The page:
11. There are, of course, a lot of workarounds for things, but I think it's unfortunate that we have to resort to these rather than just having a clean dxf export function. I guess part of the problem is how you perceive the cad file, as a model, or as a drawing. I look at it as drawing and, as such, I expect everything that I see on the drawing should export. I suppose if you treat it as a model with multiple possible views, then it make the export situation more difficult.
  12. Kenneth: I wasn't aware of DXF manager. I will check it out. Thanks. I have been trying to avoid purchasing Autocad simply for the purpose of converting drawings, but I know a few contract draftsmen that I could get to do the final cleanup. Regarding my comment above about exporting a totally exploded drawing using the HPGL to DXF converter, it doesn't seem to be a problem with my clients so far. They seem to be satisfied that everything is on the drawing, and that they can edit it if necessary. At the stage of the project where they get the drawings, they are generally just archived and rarely looked at again. I should also mention that most of my drawings are electrical schematics or wiring diagrams, so layers and grouping are not as important. Importing is not as much of an issue for me because I usually receive general arrangement drawings from clients, and then spend a lot of time turning off layers or otherwise deleting things. So, the stuff that VW doesn't import usually isn't missed. My biggest problem seems to be title blocks which are usually in paper space and import as a postage stamp. But, I can rescale these myself.
  13. Thanks for the worksheet tip. That has really been one of the biggest export problems that I have had to deal with. Politics enters into all of this. When my clients send me a drawing, they don't want to mess around doing things like converting paper space to model space, adjusting extents, exploding blocks, etc. If I tell them they have to do this, they tell me that I should be using a better CAD system that can read their files as is. When I send them a drawing file that should be readable by their system, I better make darn sure that it looks like the original drawing. I have one client who actually specifies that final drawings delivered to them be "Autocad files" not "Autocad compatible files." In other words, the drawings have to have been at least opened and then saved in Autocad to ensure that all of the data is intact. I can't really blame them.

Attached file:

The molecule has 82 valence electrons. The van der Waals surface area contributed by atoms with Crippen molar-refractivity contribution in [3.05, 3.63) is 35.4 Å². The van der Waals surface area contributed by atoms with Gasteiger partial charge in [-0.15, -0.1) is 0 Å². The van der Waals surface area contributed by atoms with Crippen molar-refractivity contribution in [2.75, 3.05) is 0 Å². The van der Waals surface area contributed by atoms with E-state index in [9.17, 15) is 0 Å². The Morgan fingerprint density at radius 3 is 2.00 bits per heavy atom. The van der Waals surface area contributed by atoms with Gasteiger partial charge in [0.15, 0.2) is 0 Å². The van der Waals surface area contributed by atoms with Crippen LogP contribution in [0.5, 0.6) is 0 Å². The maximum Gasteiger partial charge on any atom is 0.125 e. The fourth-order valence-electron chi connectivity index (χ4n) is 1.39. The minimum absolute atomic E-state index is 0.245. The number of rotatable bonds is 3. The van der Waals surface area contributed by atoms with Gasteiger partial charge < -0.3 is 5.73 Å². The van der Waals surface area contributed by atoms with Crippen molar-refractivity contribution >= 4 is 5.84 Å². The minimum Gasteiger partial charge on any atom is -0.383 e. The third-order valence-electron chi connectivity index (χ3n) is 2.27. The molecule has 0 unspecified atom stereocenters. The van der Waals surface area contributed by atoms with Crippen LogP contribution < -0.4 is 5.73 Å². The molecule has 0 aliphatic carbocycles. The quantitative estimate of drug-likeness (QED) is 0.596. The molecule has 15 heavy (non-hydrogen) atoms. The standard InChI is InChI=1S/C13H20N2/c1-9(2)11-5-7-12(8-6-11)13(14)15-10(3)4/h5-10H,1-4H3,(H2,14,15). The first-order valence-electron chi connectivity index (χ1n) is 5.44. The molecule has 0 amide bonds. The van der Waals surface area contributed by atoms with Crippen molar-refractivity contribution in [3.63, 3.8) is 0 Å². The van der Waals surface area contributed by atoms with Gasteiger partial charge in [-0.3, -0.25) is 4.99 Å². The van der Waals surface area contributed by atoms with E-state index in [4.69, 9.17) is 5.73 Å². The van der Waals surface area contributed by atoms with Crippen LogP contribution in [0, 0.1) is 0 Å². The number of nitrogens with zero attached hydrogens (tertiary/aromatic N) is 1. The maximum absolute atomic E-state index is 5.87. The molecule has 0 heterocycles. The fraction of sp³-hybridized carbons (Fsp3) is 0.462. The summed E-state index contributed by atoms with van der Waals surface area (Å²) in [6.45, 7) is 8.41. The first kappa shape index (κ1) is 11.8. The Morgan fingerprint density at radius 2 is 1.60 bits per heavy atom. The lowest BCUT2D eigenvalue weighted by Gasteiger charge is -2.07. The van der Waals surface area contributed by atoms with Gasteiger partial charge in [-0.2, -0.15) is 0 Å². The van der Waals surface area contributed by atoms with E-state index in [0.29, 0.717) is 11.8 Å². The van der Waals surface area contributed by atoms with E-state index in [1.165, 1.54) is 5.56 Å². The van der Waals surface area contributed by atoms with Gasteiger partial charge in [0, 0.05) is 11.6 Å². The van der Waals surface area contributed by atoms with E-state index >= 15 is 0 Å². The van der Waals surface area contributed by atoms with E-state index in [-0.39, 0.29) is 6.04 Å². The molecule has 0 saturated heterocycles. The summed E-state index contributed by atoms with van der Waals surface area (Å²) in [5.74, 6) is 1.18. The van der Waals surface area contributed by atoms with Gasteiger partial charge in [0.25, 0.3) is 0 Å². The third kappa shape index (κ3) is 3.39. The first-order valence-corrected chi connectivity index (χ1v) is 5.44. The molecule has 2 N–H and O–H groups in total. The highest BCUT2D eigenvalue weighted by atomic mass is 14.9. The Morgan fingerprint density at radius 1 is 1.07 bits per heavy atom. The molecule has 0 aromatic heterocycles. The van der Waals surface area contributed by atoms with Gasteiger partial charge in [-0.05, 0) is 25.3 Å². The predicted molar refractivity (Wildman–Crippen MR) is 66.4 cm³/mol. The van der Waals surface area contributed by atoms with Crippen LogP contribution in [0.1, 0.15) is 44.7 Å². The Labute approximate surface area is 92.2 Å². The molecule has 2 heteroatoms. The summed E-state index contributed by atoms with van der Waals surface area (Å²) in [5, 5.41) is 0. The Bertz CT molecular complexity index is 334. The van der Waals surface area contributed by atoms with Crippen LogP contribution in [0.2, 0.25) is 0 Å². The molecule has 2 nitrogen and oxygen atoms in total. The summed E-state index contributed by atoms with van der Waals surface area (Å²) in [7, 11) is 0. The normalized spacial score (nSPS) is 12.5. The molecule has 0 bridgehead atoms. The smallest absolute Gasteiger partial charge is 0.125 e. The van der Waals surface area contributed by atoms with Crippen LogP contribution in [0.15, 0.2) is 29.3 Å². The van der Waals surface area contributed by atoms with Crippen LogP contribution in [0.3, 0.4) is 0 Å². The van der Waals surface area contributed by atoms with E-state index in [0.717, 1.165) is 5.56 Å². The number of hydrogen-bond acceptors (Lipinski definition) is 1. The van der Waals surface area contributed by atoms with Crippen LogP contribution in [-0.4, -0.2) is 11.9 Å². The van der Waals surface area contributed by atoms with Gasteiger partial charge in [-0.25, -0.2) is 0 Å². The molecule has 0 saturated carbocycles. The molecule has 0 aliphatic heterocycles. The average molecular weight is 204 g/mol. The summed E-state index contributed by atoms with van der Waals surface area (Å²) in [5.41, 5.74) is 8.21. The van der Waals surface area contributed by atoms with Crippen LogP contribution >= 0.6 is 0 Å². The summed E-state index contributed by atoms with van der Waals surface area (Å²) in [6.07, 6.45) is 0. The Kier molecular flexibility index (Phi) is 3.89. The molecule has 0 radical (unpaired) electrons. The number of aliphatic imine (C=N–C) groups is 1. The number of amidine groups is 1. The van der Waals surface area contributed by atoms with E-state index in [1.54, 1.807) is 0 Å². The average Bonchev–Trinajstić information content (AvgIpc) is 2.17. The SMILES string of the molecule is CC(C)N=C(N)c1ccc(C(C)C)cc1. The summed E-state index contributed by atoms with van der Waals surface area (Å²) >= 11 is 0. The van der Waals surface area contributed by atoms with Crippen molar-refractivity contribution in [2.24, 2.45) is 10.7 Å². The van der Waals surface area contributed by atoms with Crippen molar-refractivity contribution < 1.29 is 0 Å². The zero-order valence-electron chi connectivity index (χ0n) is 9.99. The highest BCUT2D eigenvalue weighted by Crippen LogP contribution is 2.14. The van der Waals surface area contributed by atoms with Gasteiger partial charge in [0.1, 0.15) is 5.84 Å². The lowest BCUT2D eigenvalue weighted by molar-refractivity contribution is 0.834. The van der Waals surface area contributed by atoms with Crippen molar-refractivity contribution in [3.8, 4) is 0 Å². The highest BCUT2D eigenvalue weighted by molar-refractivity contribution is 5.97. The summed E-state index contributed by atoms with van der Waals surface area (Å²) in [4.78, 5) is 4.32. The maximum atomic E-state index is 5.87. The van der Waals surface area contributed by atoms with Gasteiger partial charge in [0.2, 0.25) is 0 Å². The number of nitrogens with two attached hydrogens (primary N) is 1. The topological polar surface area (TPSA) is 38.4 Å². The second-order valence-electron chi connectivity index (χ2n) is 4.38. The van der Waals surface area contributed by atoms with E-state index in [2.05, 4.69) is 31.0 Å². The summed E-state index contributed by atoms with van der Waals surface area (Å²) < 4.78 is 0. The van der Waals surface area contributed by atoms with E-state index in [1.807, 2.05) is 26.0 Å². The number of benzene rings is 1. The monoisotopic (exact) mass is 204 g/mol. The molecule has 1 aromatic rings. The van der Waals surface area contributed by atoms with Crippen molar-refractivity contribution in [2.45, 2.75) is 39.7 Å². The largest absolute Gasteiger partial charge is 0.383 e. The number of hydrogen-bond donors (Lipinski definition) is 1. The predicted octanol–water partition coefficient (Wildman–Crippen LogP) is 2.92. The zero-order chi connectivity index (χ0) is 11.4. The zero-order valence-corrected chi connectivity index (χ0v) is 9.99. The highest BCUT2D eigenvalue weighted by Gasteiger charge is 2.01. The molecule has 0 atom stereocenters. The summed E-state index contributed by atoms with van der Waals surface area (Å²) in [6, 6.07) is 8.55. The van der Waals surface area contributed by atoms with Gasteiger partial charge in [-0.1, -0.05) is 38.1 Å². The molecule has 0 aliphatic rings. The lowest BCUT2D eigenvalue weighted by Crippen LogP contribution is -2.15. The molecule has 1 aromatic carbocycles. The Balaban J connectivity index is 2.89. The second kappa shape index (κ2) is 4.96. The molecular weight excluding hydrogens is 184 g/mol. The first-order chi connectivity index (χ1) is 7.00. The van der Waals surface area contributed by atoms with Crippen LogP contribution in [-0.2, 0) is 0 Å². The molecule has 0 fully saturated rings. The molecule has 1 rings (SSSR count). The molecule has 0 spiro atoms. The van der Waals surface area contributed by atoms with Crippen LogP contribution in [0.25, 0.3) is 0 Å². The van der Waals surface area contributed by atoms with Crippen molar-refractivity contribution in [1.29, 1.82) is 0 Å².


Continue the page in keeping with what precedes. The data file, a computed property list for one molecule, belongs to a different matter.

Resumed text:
14. I really don't want to start ranting, but I'm sure that everyone in this industry has clients that demand AutoCad compatible files that can be turned over to them once their project is complete. I am in that situation right now. The trouble is that the VectorWorks dxf export feature doesn't bother to export things that don't have a dxf counterpart. That is not good enough! It should convert objects into things that CAN be represented in dxf even if it means dumbing down. For example, worksheets should be converted to tables of text. I don't really care if my client has access to the original worksheet as long as he can get a visual representation of it into his AutoCad program, edit it, and it displays and plots. It's better than nothing. Even in the worst possible situation, any VectorWorks object should be convertible into a bunch of tiny little line segments. So, in my current situation, I have resorted to using MicroSpot's MacPlot to plot to HPGL files and then use an HPGL-to-DXF converter to create the dxf file. It produces files that import into AutoCad exactly they way they appeared in VectorWorks. Of course, the downside is that the files are totally exploded tiny little line segments. And as for dxf importing, I'll leave that rant for another time. [This message has been edited by BobWeaver (edited 01-30-2001).]